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Some weeks ago I was browsing through the game bargain jungle that is eBay, and I found something that cought my eye. The first Japanese edition of Tenchu was up for sale and noone was bidding. I'm always willing to try my luck and this time it actually paid off. I scored a brand new, shrinkwrapped copy of Tenchu for a whole $1.4. You can start getting jelous right about ... now.


Tenchu series has been around for a while, but if you ask me, the first game always was the best and by the look of things, it will be for some years to come. When the first game came out, everything was exactly right or close to it [Or as right and as close to it as a PlayStation game from 1998 can get]. After the first game got released worldwide and some changes have been made, Acquire released an updated version called Tenchu Shinobi Gaisen, which featured two additional missions and an editor. This editor was used to make over a hundred missions which are all fanmade and were later released as a standalone mission pack called Tenchu Shinobi Hyakusen.


Tenchu Shinobi Hyakusen is the last game based on the first, unmodified engine and it was this title that marked the end of an era for me. Tenchu series from the second game onwards lost some of its magic, at least for me. But dwelling on the past wasn't what I meant to write about. I meant to write about my great and cheap find.


So yes, this is the very first release of Tenchu, also known as Rittai Ninja Katsugeki Tenchuu, translated by some as Dimensional Ninja Action Movie Tenchu. Its catalogue number is SLPS-01272 and it was this title that started it all for Acquire and made sneaking around and killing by stealth more fun than ever before. Obviously, I bought the Japanese edition, which as usual, differs greatly from both the US and European releases.


So what's different, you ask? A whole bunch of things! First of all, the Japanese version is harder. Or maybe not harder, but once the enemies spot you, they'll go at it like crazy. This for some reason has been tweaked a bit in other versions of the game and enemies won't go berserk on you if you're playing a US copy of the game. Now why would someone go and make things easy? It's a stealth game. You're supposed to avoid fights or kill the enemies from behind!


In the first Japanese version, you have to watch your timing while attacking. There are a couple of combos for each of the two characters in the game that when executed, have to be timed right. In other words, it takes a minimum amout of skill to pull some moves off and button mashing won't really work. Again, someone thought this needs fixing and so, the timing is more masher friendly in US and European versions, aswell as in later released Shinobi Gaisen version, which was based on the US / EU updates.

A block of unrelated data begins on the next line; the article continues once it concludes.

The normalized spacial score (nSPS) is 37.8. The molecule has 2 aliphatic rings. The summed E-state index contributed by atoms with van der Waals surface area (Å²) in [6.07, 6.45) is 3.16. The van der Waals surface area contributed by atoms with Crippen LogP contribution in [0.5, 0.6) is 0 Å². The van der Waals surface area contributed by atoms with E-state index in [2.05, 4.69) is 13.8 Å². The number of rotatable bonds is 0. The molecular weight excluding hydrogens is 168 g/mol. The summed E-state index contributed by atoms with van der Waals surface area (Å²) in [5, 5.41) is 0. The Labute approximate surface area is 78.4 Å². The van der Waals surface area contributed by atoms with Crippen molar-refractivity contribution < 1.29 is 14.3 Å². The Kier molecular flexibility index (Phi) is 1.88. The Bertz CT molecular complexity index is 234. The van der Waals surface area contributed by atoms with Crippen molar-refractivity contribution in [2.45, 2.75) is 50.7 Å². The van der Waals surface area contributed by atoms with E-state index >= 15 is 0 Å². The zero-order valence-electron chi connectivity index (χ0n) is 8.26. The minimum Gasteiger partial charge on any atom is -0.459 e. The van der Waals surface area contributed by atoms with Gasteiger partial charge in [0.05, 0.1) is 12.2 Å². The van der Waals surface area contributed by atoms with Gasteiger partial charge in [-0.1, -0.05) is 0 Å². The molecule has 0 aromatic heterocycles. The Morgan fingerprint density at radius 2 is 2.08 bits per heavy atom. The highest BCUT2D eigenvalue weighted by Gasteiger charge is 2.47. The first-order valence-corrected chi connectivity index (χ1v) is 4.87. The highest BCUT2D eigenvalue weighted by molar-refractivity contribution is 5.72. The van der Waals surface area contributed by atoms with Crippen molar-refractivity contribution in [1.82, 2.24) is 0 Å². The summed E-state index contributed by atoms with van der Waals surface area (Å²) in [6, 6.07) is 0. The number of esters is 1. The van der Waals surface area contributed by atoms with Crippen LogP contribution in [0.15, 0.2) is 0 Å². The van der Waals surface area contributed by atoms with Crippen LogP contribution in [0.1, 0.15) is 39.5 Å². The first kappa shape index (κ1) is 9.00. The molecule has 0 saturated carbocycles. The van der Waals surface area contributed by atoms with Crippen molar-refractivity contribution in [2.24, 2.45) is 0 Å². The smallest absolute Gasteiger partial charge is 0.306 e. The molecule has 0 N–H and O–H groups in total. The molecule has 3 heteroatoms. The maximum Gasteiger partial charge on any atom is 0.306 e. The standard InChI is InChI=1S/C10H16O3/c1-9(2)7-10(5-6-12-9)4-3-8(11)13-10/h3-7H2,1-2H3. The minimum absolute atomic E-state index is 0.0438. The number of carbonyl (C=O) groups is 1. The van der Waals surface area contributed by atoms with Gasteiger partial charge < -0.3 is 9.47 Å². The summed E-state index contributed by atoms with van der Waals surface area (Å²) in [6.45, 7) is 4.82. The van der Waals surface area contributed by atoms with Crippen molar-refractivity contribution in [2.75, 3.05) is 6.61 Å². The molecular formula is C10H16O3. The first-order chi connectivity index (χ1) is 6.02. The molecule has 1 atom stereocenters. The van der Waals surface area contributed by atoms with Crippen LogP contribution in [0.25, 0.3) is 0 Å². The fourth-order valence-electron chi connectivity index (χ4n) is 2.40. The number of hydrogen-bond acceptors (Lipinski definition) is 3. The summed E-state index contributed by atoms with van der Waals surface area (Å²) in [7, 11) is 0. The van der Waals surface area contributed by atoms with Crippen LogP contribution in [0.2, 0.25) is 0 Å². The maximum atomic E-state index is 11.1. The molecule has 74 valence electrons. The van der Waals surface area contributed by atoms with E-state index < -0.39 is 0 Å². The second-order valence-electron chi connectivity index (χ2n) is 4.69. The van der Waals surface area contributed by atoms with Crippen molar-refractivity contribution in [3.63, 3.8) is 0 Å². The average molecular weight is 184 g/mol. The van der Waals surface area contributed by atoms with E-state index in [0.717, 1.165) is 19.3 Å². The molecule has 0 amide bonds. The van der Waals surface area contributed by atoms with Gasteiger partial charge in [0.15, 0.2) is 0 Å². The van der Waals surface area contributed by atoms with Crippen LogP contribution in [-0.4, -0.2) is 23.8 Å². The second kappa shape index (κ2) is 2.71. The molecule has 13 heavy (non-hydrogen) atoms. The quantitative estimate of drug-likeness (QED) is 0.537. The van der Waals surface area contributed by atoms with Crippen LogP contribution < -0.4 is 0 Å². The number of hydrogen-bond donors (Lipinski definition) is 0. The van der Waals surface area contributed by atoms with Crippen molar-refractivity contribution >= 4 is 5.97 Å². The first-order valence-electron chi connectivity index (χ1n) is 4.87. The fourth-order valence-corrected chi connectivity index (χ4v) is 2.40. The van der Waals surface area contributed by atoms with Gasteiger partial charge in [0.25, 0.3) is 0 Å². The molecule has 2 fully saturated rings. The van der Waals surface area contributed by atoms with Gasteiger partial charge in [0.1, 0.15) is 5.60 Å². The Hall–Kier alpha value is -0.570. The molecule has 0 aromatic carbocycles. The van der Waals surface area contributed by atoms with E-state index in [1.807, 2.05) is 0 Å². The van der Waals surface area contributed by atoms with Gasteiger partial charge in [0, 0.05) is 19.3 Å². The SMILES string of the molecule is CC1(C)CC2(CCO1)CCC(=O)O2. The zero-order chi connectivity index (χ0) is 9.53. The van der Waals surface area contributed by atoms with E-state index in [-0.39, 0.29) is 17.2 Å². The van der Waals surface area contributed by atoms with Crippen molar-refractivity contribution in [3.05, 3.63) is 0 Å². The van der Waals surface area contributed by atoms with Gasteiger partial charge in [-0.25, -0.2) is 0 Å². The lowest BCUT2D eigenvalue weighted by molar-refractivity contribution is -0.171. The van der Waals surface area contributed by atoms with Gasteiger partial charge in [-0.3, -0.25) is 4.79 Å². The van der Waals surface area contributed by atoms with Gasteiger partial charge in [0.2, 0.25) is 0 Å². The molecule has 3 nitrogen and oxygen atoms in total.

The first release has eight missions, while all subsequent versions have ten. Two missions were added when the game was translated. More missions is always good, but I thought the game could defend itself with only eight. I've got the english version aswell, so I'm not complaining. If you want the most complete edition out there however, you'd have to go with the previously mentioned Shinobi Gaisen, which not only has everything that made its way into english versions, but it comes with a mission editor aswell. And while I'm on the topic, the Gaisen editor is much better than the one seen in Tenchu 2.


So, does the first edition have anything cool that didn't make it to the international release? As the matter of fact it does. While most of the game has been translated, the short narrative bits that appear before every mission were skipped. Why? Beats me. Like in most translation cases, someone coudn't be bothered to give the 100% or the deadline simply didn't allow it.


All in all, Tenchu is one of my top ten PlayStation games of all time, simply because it delivered in every possible way. The graphics are great, the gameplay is superb and don't even get me started on the soundtrack. If you have this game, you know what I'm talking about. If you don't, get it and then get the soundtrack aswell [which inclused some bonuses, by the way].


There is one more thing I wanted to mention before I wrap this entry up and that's the game ending. Don't worry, I'm not going to spoil anything for you so calm down and read on. The first Japanese version of Tenchu had an ending cinematic animated in a very unique way. The characters are animated pencil sketches and I always liked this artistic approach. If you're willing to spoil for yourself, click the video below to watch.


Anyone who has seen this has to admit, the style of this video is pretty unique, and while it may not be anything groundbreaking, it catches the eye and adds to the drama. When I first completed the European release, I was surprised to see that the ending had changed. Instead of the hand drawn characters were 3D models which didn't look nearly as cool. Again, if you are willing to spoil the ending for yourself, or if you simply don't care, click on the video below.


I don't know about you, but in my opinion the original ending beats the 3D model one hands down, anytime, any day and that's all I had to say this time around. If you see this game, don't hesitate and grab it. I know I always say this, but you know I wouldn't be lying to you, right? So, get it.
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